CODART, Dutch and Flemish art in museums worldwide

The Painter Petrus van Schendel (1806-1870): the Colors of Night

Exhibition: 9 March - 16 June 2013

From the Museum website, 22 February 2013

The exhibition The Colours of Night. The Painter Petrus van Schendel (1806-1870), which is organised in collaboration with Breda’s Museum, is the first retrospective of the painter Petrus van Schendel, one of the most important artists of the Dutch Romantic School. It comprises more than 60 paintings, drawings, sketches and silhouettes as well as historic objects from public and private collections.

Van Schendel was born into a family of merchant farmers in the village of Terheyden, near Breda. His drawing skills became apparent when he was still a child. In 1822 he left for Antwerp, where he studied at the Academy of Fine Arts. In 1828, having completed his studies, he exhibited a self-portrait inspired by the chiaroscuro of the Old Masters, in which his exceptional talent for nocturnal scenes lit by lamps or candles was first revealed.

Later he enhanced his repertoire with other sources of artificial and natural light such as oil lamps, open fires, gas burners, fireworks, electricity and moonlight. In the course of his career he specialised in compositions with varying light effects. Around 1830 van Schendel, who was by then living in Amsterdam, produced his first painting of a market scene bathed in candlelight – a romanticised image which had no equivalent in reality, but earned the artist a tremendous reputation in the Netherlands and abroad. Struggling to earn a living, however, he left Amsterdam with his wife in 1832 and settled in Rotterdam, where he was offered a position as a drawing teacher. There he produced mainly commissioned works, but also a wide array of paintings demonstrating his mastery in recreating the effects of artificial light. In 1838, after his first exhibitions abroad, he settled in The Hague, where he hoped to attract a new clientele.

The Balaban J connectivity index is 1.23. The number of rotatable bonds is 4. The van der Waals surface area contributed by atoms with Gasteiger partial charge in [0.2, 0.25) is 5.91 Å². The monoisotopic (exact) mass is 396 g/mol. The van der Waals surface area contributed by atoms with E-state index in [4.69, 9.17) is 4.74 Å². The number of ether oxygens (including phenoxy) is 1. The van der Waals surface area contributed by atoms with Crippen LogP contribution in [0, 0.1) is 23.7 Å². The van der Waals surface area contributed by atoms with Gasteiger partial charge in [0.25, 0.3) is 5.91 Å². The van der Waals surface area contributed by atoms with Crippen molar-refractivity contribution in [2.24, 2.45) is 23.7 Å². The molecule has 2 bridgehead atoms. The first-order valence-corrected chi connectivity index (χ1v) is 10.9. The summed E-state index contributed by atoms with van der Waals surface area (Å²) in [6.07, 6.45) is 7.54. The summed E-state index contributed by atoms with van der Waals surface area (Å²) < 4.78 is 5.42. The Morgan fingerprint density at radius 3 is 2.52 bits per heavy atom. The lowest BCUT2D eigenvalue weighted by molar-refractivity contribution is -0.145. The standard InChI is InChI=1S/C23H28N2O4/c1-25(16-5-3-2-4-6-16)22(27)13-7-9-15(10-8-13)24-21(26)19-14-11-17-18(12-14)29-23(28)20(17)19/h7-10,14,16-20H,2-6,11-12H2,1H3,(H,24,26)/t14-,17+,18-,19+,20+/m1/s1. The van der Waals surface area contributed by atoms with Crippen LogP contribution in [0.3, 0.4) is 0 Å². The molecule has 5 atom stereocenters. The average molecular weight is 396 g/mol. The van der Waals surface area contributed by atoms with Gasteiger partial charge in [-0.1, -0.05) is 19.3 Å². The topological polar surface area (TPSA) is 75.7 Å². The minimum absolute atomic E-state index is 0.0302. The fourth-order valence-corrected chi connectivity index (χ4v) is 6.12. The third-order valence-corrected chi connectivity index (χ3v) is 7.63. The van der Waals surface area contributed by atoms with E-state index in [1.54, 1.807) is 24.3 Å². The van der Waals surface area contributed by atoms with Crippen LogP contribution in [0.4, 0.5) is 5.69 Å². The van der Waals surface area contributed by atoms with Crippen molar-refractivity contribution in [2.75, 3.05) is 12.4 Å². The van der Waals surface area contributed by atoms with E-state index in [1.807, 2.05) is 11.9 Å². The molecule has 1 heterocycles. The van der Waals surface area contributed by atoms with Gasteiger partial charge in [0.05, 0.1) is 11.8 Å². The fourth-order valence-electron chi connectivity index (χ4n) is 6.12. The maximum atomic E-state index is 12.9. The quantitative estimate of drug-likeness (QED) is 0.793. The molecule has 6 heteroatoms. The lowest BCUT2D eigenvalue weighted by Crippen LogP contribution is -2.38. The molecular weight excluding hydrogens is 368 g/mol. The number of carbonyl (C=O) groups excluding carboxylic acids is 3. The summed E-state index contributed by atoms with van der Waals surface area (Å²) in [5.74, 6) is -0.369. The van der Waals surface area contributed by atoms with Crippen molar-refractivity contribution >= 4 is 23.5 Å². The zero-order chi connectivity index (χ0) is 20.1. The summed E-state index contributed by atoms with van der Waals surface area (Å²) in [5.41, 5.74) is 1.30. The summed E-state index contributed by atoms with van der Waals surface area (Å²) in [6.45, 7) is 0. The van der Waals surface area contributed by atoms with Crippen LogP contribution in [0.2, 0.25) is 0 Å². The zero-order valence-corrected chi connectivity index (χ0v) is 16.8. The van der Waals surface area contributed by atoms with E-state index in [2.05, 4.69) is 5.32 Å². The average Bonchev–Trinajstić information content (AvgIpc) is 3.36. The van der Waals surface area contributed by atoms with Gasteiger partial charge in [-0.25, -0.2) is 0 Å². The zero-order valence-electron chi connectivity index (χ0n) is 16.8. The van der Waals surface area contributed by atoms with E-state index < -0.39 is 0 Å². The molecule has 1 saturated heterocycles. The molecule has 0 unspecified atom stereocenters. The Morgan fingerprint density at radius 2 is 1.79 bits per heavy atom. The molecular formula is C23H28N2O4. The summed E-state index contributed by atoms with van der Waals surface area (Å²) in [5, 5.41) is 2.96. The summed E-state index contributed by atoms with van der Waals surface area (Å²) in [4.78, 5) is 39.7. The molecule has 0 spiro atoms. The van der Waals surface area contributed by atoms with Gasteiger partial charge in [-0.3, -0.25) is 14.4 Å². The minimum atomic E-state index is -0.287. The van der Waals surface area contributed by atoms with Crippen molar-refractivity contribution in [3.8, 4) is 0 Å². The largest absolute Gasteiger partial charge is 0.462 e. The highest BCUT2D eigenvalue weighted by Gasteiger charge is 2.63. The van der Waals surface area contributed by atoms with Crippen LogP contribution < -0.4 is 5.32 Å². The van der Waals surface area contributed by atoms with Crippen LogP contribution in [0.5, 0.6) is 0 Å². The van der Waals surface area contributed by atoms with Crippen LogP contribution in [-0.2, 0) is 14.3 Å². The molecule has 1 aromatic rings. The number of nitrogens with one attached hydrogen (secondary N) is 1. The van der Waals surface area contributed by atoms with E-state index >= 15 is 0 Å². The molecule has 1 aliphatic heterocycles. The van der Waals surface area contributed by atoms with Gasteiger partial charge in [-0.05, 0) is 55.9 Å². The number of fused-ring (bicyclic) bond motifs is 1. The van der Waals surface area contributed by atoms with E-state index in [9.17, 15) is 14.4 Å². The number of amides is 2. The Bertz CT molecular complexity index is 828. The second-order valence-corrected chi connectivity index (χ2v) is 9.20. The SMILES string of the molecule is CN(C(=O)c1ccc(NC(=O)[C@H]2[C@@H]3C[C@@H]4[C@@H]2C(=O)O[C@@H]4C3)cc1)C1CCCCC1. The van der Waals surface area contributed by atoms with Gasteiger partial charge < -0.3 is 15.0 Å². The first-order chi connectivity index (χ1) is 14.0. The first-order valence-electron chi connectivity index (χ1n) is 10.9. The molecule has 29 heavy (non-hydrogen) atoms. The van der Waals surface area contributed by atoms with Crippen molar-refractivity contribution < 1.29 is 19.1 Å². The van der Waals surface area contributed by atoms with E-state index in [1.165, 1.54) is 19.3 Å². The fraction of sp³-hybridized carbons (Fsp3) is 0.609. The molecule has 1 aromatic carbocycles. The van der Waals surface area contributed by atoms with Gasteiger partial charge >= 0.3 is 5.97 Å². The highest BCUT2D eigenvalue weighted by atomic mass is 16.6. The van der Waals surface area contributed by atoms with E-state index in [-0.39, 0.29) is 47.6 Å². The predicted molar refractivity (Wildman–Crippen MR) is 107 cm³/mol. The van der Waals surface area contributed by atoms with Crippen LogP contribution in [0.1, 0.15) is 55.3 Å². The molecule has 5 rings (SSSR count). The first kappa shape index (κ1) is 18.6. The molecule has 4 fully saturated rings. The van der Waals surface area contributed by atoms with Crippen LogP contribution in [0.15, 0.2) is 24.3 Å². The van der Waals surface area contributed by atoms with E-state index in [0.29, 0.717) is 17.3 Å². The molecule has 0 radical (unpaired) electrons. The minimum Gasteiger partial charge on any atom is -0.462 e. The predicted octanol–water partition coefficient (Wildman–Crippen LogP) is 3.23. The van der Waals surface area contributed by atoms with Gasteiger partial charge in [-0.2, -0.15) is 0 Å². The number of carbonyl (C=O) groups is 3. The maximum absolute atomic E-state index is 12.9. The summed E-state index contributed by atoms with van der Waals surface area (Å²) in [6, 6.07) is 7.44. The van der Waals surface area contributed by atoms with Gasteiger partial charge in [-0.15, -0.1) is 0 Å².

This exhibition also explores another aspect of the artist’s personality: his talent as an inventor. Van Schendel was indeed awarded several patents for innovations in maritime navigation, railway technology, agriculture, drawing and even aviation, which were presented at several world fairs from 1851 onwards, but failed to be implemented.

During his years in The Hague, van Schendel successfully established himself on foreign art markets and sold several paintings to various European royal collections. In the 1840s he was awarded several medals in exhibitions and salons abroad, including Paris, Brussels and Manchester. In 1845 he left The Hague and settled in Brussels. His studio in Schaerbeek received many visitors, among which collectors, members of the royal family and important art dealers. His large-scale masterpiece, The Birth of Christ from 1858, attracted countless enthusiasts to his studio and was later successfully exhibited in England.

After van Schendel’s death in 1870, his works fell into oblivion as new artistic tendencies emerged. Today, however, they are highly valued, as Romantic art is attracting growing interest by experts and the wider public alike.

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